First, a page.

The line of cars and buses inching toward the Polish border was 25 kilometres long.
For two seemingly endless days Iryna and George Pietersen tried to keep their twin toddlers distracted as distant shelling shook the car, reaffirming their decision to leave Ukraine.
“It was crazy,” Iryna Pietersen said. “I was so scared.”
They’d left their home in Zhytomyr in a hurry, never imagining the border would be backed up with others fleeing the Russian invasion. Food and water were running low.
It was Feb. 26th, two days after Russian forces began striking military bases, including the one in Zhytomyr, a city of 280,000 in northwest Ukraine.
“Nobody believed there was going to be a war,” said George, a 63-year-old retired businessman, originally from South Africa.
“But we woke up at 5 a.m. on Feb. 24th to the sound of bombs hitting our city. I had a very bad feeling and wanted to get out.”
Iryna Pietersen, 41, was crying as she packed clothing for their two-year-old twins. Looked out the window she was stunned to see Russian aircraft overhead.
A neighbour agreed to take the family’s 10-year-old dog. But Iryna’s mother refused to join them.
“Mom didn’t want to leave. She said, ‘Where am I going to go? This is my home,’” her daughter said. But a few weeks later the shelling became so bad her mom evacuated to the Czech Republic.
Meanwhile, in the lineup at the Polish border, the car was running low on fuel. But they managed to find a gas station and refill 60 kilometres from the border.
“We were the lucky ones,” George Pietersen said. “Many others had to walk and carry what they could.”
In the weeks that followed the couple came to realize they wouldn’t be going home soon and needed to find a place to start a new life. That place turned out to be Sarnia, Ontario.
“We knew nothing about Canada,” said Iryna Pietersen.
The couple, who speak English, were considering Ireland when she noticed an online post from the Canadian government. It said visa applications were being accepted from Ukrainian refugees. Her husband happened to have a nephew in Sarnia, and when Mark Jupin offered his home and a car they accepted gratefully. They arrived in mid-April, work visas in hand.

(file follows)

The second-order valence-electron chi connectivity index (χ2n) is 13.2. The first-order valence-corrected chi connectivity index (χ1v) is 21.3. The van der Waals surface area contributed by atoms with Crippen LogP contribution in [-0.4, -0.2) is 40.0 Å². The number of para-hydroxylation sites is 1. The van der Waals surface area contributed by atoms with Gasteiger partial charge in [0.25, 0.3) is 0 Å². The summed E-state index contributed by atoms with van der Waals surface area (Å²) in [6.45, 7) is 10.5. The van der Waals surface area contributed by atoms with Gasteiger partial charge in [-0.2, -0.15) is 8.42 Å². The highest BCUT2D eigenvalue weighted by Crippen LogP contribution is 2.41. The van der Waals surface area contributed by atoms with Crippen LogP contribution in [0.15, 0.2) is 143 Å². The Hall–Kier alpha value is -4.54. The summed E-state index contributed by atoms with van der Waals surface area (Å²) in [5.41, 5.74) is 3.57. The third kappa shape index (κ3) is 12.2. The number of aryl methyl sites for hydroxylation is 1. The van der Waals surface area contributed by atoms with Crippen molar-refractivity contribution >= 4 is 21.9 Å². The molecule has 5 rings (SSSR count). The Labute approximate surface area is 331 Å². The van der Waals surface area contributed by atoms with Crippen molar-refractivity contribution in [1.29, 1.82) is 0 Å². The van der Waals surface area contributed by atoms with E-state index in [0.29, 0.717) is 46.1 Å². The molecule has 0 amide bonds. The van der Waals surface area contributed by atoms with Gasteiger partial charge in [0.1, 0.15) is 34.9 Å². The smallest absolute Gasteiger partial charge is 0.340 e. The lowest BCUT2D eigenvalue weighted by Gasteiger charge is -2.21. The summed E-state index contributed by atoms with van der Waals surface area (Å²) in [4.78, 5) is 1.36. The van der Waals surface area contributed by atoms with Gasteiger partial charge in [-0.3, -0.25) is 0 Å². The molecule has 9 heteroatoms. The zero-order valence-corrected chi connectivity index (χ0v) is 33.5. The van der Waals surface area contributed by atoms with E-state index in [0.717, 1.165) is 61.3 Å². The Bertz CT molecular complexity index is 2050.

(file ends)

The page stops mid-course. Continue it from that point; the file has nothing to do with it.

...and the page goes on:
“I’ve never asked for any handouts my entire life and it’s very hard,” George Pietersen said. “In Ukraine we had an amazing life, our home was Iryna’s dream house, our cars, a nanny…we were blessed.
“And it all changed in a blink of an eye.”
The couple are unable to look at images of the war. It’s too painful. Neighbours say their house is intact, despite the bombing, but they have little hope of returning anytime soon, if ever.
They say they are determined to re-establish themselves and provide stability for their children.
They credit their nephew, the volunteers of “Save Ukraine – Sarnia and Lambton County” on Facebook, and a local Service Ontario worker named Tanyea Myers for helping with donations of household items, clothing, and providing assistance with the paperwork needed for OHIP cards, SIN numbers, and bank accounts.
The twins are approved for three days a week of free daycare, so the couple can look for works, but local spaces are limited.
“I called every daycare I could find – 18 of them – and explained our story, and I found one who will take the kids. It’s amazing,” Iryna Pietersen said.
She is looking for work as a bookkeeper or administrative assistant. He has a background in steel manufacturing and hopes to find related work.
“There are lots of tears, and it’s emotional when we think of our home,” George Pietersen said.
“But what we left is gone.”